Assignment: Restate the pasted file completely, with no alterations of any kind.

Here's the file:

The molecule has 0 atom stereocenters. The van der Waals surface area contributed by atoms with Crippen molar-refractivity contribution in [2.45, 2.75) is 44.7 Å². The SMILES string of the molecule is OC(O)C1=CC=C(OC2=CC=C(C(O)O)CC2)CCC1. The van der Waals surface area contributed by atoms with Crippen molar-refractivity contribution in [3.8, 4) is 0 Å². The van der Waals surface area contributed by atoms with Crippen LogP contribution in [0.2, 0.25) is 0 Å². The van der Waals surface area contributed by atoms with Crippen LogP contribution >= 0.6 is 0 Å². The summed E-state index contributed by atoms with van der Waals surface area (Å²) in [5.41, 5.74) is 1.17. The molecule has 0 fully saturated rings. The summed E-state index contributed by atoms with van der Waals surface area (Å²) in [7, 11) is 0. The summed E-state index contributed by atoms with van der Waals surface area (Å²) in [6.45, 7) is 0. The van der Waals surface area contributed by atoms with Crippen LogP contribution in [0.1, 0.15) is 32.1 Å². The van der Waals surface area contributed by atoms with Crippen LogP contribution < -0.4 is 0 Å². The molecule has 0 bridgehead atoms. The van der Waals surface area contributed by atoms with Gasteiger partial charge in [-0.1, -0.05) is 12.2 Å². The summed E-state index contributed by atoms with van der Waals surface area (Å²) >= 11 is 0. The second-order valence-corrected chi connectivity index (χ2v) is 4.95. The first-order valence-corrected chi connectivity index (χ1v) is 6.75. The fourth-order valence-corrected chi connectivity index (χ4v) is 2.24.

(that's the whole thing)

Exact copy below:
The molecule has 0 atom stereocenters. The van der Waals surface area contributed by atoms with Crippen molar-refractivity contribution in [2.45, 2.75) is 44.7 Å². The SMILES string of the molecule is OC(O)C1=CC=C(OC2=CC=C(C(O)O)CC2)CCC1. The van der Waals surface area contributed by atoms with Crippen molar-refractivity contribution in [3.8, 4) is 0 Å². The van der Waals surface area contributed by atoms with Crippen LogP contribution in [0.2, 0.25) is 0 Å². The van der Waals surface area contributed by atoms with Crippen LogP contribution >= 0.6 is 0 Å². The summed E-state index contributed by atoms with van der Waals surface area (Å²) in [5.41, 5.74) is 1.17. The molecule has 0 fully saturated rings. The summed E-state index contributed by atoms with van der Waals surface area (Å²) in [7, 11) is 0. The summed E-state index contributed by atoms with van der Waals surface area (Å²) in [6.45, 7) is 0. The van der Waals surface area contributed by atoms with Crippen LogP contribution in [0.1, 0.15) is 32.1 Å². The van der Waals surface area contributed by atoms with Crippen LogP contribution < -0.4 is 0 Å². The molecule has 0 bridgehead atoms. The van der Waals surface area contributed by atoms with Gasteiger partial charge in [-0.1, -0.05) is 12.2 Å². The summed E-state index contributed by atoms with van der Waals surface area (Å²) >= 11 is 0. The second-order valence-corrected chi connectivity index (χ2v) is 4.95. The first-order valence-corrected chi connectivity index (χ1v) is 6.75. The fourth-order valence-corrected chi connectivity index (χ4v) is 2.24.